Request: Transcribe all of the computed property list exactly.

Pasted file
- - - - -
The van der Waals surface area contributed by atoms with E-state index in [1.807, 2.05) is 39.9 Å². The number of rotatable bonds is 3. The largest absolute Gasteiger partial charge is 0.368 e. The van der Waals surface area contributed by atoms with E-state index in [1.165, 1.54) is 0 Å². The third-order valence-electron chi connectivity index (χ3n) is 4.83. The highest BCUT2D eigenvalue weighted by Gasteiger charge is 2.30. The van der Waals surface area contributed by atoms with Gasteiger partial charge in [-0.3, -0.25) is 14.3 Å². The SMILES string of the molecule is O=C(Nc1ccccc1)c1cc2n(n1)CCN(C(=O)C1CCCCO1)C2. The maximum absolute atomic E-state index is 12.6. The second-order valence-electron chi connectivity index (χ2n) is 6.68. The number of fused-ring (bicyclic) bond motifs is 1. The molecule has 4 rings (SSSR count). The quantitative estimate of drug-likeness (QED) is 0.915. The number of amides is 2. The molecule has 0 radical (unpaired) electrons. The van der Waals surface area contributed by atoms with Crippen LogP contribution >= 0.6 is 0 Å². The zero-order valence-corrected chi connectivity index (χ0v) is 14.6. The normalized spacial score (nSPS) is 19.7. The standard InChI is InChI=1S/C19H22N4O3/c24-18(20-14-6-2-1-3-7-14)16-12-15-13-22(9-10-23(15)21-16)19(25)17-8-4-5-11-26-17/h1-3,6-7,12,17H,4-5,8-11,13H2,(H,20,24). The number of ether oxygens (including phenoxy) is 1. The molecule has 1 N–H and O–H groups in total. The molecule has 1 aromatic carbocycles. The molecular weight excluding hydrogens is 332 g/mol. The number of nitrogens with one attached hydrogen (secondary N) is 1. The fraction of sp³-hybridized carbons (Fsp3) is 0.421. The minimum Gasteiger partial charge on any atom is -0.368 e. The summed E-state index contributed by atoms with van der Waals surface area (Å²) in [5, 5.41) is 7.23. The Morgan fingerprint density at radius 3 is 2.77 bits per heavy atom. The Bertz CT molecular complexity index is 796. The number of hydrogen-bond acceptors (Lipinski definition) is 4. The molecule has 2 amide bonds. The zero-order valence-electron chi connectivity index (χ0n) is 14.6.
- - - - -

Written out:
The van der Waals surface area contributed by atoms with E-state index in [1.807, 2.05) is 39.9 Å². The number of rotatable bonds is 3. The largest absolute Gasteiger partial charge is 0.368 e. The van der Waals surface area contributed by atoms with E-state index in [1.165, 1.54) is 0 Å². The third-order valence-electron chi connectivity index (χ3n) is 4.83. The highest BCUT2D eigenvalue weighted by Gasteiger charge is 2.30. The van der Waals surface area contributed by atoms with Gasteiger partial charge in [-0.3, -0.25) is 14.3 Å². The SMILES string of the molecule is O=C(Nc1ccccc1)c1cc2n(n1)CCN(C(=O)C1CCCCO1)C2. The maximum absolute atomic E-state index is 12.6. The second-order valence-electron chi connectivity index (χ2n) is 6.68. The number of fused-ring (bicyclic) bond motifs is 1. The molecule has 4 rings (SSSR count). The quantitative estimate of drug-likeness (QED) is 0.915. The number of amides is 2. The molecule has 0 radical (unpaired) electrons. The van der Waals surface area contributed by atoms with Crippen LogP contribution >= 0.6 is 0 Å². The zero-order valence-corrected chi connectivity index (χ0v) is 14.6. The normalized spacial score (nSPS) is 19.7. The standard InChI is InChI=1S/C19H22N4O3/c24-18(20-14-6-2-1-3-7-14)16-12-15-13-22(9-10-23(15)21-16)19(25)17-8-4-5-11-26-17/h1-3,6-7,12,17H,4-5,8-11,13H2,(H,20,24). The number of ether oxygens (including phenoxy) is 1. The molecule has 1 N–H and O–H groups in total. The molecule has 1 aromatic carbocycles. The molecular weight excluding hydrogens is 332 g/mol. The number of nitrogens with one attached hydrogen (secondary N) is 1. The fraction of sp³-hybridized carbons (Fsp3) is 0.421. The minimum Gasteiger partial charge on any atom is -0.368 e. The summed E-state index contributed by atoms with van der Waals surface area (Å²) in [5, 5.41) is 7.23. The Morgan fingerprint density at radius 3 is 2.77 bits per heavy atom. The Bertz CT molecular complexity index is 796. The number of hydrogen-bond acceptors (Lipinski definition) is 4. The molecule has 2 amide bonds. The zero-order valence-electron chi connectivity index (χ0n) is 14.6.